To be conservative, let us assume that the average time to death from infection is 25 days (the Monte Carlo simulations with the best fit to deaths is 29 days from infection to death). This implies that, given a 2.5% fatality rate, and that 362 people have died, there were 14,480 cases 25 days ago. Stated otherwise, given that it takes 25 days to die from infection, 14,480 were infected as of 1/9/2020! (At the time, the official number of confirmed cases was just 41.)
Combine this with a fearsome exponential growth from 1/9/2020 until the quarantine on 1/23/2020 and one starts to get the picture.
Shedding Light on Exponential Growth Rates with Probabilistic Models: How Many People Are Really Infected?
We still can’t make a definitive estimate of exponential growth, in part, because it changes over time as behaviors change. However, the beauty of a probabilistic model, one using initially wide ranges for variables, is that we can quickly discern certain values of variables that are unrealistic. In other words, the model can rapidly narrow the wide amount of uncertainty we have about a given variable (i.e. infection rates).
Using this method, we have concluded that the unrestrained (i.e., before quarantine) log growth rate of 2019-nCoV is at least 0.26 and as high as 0.31. This implies a doubling time in the initial stages of the outbreak of between 2.3 and 2.7 days – far less than other published estimates. A shorter doubling time represents the virus spreading faster among a given population. When coupled with the other observations the international community has gathered about the virus, the models give us a range of likely outcomes that reduce the uncertainty to as much as possible given what we know now.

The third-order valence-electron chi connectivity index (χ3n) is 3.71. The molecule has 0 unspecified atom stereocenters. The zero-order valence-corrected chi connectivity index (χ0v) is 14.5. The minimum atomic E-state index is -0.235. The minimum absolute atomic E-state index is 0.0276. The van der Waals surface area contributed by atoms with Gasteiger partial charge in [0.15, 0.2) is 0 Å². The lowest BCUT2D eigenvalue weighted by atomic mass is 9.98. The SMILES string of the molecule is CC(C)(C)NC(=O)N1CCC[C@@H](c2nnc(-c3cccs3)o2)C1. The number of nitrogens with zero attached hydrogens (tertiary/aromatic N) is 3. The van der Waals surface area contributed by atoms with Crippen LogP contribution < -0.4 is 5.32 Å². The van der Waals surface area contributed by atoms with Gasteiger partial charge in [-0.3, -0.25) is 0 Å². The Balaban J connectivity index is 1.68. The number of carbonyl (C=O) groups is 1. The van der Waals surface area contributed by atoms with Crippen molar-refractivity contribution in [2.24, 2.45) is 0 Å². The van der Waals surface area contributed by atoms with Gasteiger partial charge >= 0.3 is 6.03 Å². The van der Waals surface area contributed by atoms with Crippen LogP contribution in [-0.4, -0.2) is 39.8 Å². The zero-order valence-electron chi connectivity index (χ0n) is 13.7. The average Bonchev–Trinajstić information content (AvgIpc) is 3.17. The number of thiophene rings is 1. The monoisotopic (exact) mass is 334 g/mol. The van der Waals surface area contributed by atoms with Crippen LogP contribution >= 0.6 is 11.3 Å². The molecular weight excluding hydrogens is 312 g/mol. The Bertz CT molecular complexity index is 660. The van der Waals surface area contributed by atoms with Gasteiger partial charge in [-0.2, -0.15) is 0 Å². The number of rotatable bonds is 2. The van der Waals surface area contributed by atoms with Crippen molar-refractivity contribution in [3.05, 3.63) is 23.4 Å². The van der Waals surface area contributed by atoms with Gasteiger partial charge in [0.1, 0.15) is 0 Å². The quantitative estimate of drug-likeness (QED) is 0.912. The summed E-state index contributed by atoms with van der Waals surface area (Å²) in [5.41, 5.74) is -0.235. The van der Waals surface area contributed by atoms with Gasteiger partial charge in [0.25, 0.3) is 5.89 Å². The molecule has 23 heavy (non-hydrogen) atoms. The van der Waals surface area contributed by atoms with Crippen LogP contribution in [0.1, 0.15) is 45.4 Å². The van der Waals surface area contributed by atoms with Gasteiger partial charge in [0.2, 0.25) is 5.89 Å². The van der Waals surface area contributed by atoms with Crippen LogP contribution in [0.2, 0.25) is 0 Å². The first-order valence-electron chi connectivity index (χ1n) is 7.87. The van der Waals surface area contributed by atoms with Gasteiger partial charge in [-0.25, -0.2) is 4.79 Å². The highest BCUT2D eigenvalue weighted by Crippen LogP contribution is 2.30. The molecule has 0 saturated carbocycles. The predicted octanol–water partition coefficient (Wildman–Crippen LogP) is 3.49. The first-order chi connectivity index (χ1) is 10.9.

The results are disquieting. Our best estimates for current infections are 800,000 in Hubei/Wuhan and 337,000 in the rest of China (Table 1).
Table 1: Monte Carlo predictions for current levels of 2019-nCoV in Hubei, China ex Hubei, and International.
How Could This Be?
Skeptics at this point will say, “How could 1,000,000 people in Wuhan be sick? That would imply that every 8th person was sick and that would be all over the media!”
First, there has been very little reporting out of Wuhan in the last week. Governments at all levels have moved to restrict access into and out of the quarantine zone, leaving first-hand news via uncontrolled sources in scant supply.
Second, there is a big difference between 1,000,000 infected and 1,000,000 sick. Because the incubation period is so long, even if 1,000,000 were infected, only a few hundred thousand might be symptomatic.